10 May 2024

Revealed: Lord of the Rings movies production hub to be in Wellington

6:13 pm on 10 May 2024
Peter Jackson.
Collection Christophel / RnB © New Line Cinema / WingNut Films (Photo by New Line Cinema / WingNut Films / Collection Christophel / Collection ChristopheL via AFP)

Peter Jackson will produce the new films. Photo: New Line Cinema / WingNut Films / Collection Christophel via AFP

News of two new Lord of the Rings movies has sent a ripple of excitement through the home of Middle Earth in Wellington.

Andy Serkis will return in his role as Gollum and also direct the first film which is set to hit screens in 2026.

Tentatively titled "The Hunt for Gollum" the film will be produced by filmmaker Peter Jackson out of Wellington.

Head of Attraction for Screen Wellington, Mark Westerby, said news of the production was a huge win for the capital and the country's film industry as a whole.

"We know Lord of the Rings well. We've done it before. I know that Peter [Jackson] and Fran [Walsh], Phillipa [Boyens] and of course Andy Serkis as well have a huge love of that lore and want to be guardians of that," Westerby said.

Westerby said the production would also be a chance for a new generation of film makers to prove themselves on the world's stage.

"There will be a lot of experienced people that will be working on this but I think there also lots of opportunities for people who are entering the industry to cut their teeth as well. There are so many opportunities for young people and young creatives coming through to be involved. There's no better way to learn than on a big film set," Westerby said.

Kris Gillan was a fabricator who had worked on Peter Jackson's productions since 2008.

He said he became concerned when the Lord of The Rings TV show went offshore that the movies might follow suit.

"A lot of people have made their career in film on Middle Earth and I think that Peter Jackson kind of owes the local industry to do it here," Gillan said.

Wellington Chamber of Commerce chief executive Simon Arcus, said the country was considerably better poised to capitalise on the economic opportunities presented by the films than when the franchise first began.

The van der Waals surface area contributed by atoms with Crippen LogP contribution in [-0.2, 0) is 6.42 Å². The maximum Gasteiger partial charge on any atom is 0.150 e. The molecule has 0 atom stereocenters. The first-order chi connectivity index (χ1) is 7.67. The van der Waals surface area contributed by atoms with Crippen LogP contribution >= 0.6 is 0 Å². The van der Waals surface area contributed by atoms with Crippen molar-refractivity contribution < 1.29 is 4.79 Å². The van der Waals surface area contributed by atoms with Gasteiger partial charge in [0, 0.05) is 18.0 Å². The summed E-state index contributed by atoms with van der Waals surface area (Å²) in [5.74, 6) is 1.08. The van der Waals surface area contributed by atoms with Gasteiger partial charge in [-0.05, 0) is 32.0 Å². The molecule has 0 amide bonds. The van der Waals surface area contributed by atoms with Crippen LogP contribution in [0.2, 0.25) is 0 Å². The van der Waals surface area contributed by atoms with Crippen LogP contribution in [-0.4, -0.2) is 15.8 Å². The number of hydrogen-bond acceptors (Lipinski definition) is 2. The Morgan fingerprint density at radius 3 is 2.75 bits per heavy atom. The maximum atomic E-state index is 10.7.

"If you look at the awareness that councils and others have of the need to focus on these kind of projects but also look at the creative industries in Wellington and elsewhere that have sprung up around and because of them. They are ready to help as well and I think that this time we should make sure they're front and centre if there's opportunities to engage and get good contracts for the movies," Arcus said.

Tourism New Zealand chief executive René de Monchy said the original films still represented a powerful draw to the country's attractions.

He said about 14 percent of holiday visitors cited the Hobbit and the Lord of the Rings as key motivators for their interest in Aotearoa.

"My hopes would be that the movies again become a fantastic moving billboard for beauty of New Zealand's landscape. Once visitors are here about a third of them will go to a location or participate in a tour or a Hobbit or Lord of the Rings related experience," de Monchy said.

However, on the streets of Wellington reviews were a little more mixed.

"When the Hobbit came out I was like 'It's too much already'. Three movies out of one book? And now they're doing more? I'm shocked," one person said.

Another was concerned the ongoing sequels would water down the impact of the original trilogy.

"Don't ruin the original movies. They're so good. The battle scenes are amazing," he said.

Another local was more pragmatic.

"It will be good for Wellington and keeps us up there in terms of our creativity and profile and also in terms of our work in the film industry so yeah, it's good," he said

Get the RNZ app

for ad-free news and current affairs